She’s looking to apply the lessons learned during her time abroad back at home and within the ASU community.

“If I can have such profound yet civil conversations with people I barely know, even though we disagree on things, then I can do the same in my own community. Problems only have the potential of being solved when every person is willing to share, listen and work together to address a collective issue," Wilson said. 

Global studies senior Isabel Haas, who interned in Montenegro over the summer, said her experience gave her a better understanding of her role “representing the U.S. abroad.” Haas’ work was focused on “analyzing the impact Russian and Ukrainian refugees have had on Montenegrin society and economy.”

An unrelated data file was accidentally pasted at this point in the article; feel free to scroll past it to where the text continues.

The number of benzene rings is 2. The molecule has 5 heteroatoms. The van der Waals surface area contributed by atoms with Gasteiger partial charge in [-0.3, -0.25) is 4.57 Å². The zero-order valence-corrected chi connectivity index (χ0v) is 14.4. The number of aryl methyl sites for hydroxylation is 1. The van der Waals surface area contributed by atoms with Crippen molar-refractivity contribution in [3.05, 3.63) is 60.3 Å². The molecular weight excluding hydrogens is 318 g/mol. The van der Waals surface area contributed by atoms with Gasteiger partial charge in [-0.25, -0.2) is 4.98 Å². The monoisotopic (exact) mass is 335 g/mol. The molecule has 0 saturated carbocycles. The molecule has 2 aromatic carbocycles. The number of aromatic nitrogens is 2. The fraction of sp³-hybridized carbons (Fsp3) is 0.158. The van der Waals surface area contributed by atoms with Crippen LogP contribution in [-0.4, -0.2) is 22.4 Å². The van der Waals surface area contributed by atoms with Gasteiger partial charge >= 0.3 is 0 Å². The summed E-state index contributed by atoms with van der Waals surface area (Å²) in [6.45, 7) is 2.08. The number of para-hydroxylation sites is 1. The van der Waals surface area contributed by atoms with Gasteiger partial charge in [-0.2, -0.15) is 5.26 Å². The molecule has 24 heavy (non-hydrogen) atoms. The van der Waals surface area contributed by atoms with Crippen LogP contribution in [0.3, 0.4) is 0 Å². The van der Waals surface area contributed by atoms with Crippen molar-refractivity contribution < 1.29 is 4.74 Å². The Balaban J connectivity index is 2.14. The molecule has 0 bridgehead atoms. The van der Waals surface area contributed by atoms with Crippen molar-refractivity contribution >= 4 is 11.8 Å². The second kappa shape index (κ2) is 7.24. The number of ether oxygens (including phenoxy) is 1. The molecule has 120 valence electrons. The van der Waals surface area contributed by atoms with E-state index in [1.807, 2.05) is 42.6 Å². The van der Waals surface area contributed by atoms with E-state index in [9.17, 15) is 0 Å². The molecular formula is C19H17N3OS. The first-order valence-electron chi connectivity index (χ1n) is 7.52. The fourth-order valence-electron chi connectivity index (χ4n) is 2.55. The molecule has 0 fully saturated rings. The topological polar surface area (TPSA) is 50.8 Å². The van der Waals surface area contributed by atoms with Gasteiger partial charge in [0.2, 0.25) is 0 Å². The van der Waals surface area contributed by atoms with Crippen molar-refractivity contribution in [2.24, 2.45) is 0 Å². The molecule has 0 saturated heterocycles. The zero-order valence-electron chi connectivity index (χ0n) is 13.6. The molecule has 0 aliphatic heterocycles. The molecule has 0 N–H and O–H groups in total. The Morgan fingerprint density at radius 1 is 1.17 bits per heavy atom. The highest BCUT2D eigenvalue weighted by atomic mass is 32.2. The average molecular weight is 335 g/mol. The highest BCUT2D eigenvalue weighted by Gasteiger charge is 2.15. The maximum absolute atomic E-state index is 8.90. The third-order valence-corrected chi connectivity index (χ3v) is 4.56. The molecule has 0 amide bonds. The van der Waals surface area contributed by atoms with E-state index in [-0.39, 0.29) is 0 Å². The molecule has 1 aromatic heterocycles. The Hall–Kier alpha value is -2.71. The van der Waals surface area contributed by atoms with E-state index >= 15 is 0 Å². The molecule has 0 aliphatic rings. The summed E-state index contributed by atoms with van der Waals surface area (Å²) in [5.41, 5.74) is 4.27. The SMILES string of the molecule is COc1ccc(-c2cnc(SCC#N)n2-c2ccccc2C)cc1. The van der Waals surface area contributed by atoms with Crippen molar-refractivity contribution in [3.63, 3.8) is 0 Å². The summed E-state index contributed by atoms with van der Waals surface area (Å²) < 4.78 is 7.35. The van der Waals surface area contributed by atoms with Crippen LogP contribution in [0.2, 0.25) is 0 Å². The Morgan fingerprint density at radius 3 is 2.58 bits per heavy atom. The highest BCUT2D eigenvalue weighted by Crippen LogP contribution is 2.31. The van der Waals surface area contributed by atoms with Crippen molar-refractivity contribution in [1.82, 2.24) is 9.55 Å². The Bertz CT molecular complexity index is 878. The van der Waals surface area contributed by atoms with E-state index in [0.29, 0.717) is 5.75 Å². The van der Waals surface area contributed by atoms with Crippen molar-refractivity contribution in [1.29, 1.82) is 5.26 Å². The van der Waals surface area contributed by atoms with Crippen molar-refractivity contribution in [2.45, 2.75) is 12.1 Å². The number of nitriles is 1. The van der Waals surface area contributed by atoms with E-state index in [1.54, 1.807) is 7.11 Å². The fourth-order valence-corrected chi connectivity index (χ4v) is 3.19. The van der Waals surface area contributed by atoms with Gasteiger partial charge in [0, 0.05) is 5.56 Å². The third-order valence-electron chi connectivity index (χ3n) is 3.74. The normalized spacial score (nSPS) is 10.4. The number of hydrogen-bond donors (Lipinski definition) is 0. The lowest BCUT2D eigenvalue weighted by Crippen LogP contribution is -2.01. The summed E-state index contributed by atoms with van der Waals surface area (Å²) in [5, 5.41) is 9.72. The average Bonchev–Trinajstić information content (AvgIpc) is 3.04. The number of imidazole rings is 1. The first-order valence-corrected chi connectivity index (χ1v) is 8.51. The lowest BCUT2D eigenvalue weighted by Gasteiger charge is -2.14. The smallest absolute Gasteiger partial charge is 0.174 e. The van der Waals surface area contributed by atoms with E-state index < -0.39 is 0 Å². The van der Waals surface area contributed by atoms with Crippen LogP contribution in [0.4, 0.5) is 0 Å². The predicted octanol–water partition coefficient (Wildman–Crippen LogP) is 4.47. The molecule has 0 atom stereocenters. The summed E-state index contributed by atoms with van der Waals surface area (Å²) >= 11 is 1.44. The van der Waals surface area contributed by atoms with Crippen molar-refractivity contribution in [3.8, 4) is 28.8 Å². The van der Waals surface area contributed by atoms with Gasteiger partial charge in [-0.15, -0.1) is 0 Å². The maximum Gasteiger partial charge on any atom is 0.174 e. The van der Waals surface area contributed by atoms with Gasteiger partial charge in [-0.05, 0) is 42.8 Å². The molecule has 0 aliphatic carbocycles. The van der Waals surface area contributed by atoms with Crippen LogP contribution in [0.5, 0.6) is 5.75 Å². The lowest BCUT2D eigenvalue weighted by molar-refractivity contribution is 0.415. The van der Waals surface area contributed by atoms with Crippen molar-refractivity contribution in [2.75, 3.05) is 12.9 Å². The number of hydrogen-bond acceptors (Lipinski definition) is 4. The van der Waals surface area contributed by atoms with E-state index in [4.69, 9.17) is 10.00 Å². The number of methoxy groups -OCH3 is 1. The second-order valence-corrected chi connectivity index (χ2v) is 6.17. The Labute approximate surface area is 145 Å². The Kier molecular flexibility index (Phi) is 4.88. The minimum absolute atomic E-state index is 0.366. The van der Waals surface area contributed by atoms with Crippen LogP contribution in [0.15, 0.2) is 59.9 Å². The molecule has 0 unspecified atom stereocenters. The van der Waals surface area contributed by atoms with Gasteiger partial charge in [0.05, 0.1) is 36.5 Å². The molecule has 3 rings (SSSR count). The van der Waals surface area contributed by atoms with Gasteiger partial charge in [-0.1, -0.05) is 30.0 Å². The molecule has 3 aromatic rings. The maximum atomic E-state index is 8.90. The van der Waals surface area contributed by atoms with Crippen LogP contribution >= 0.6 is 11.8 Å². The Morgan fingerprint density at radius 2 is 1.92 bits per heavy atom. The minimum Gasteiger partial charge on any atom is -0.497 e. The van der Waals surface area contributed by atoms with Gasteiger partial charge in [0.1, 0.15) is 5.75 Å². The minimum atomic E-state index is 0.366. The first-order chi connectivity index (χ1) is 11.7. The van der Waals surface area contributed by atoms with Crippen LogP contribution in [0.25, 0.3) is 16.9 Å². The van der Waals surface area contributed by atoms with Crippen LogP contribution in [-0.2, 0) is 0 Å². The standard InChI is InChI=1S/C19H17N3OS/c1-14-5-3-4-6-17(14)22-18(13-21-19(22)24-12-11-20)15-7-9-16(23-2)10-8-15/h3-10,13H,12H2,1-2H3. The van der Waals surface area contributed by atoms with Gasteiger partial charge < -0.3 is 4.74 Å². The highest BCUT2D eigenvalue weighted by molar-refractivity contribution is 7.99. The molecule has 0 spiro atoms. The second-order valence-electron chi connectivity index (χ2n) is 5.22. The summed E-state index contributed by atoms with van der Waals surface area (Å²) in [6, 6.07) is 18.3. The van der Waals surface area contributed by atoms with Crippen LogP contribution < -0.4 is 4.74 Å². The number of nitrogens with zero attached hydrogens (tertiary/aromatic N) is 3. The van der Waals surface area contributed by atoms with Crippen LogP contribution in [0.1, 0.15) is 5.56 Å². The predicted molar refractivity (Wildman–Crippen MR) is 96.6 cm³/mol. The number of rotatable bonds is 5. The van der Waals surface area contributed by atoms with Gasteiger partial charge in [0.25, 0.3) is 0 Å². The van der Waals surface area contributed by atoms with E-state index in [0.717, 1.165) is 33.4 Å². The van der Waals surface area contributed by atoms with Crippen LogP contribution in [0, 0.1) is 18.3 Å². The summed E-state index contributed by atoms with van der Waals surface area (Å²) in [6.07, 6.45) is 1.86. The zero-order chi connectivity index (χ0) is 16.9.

“My favorite part of this internship so far has been interacting with the locals,” she said. “They find my efforts to speak their language endearing, and I have had a great many conversations with them — in English; my Montenegrin is abysmal.” 

She said she hopes to continue on that path post graduation, maybe working in Montenegro, for the foreign service or an NGO. 

"(The opportunity) taught me that despite being a country smaller than Connecticut, Montenegro holds abundant beauty, history and importance for the future of Europe and democracy,” she said. “I would love to continue researching these populations' impact on Montenegro, proposing solutions and working with the Montenegrin government to help their integration and/or return following the war.”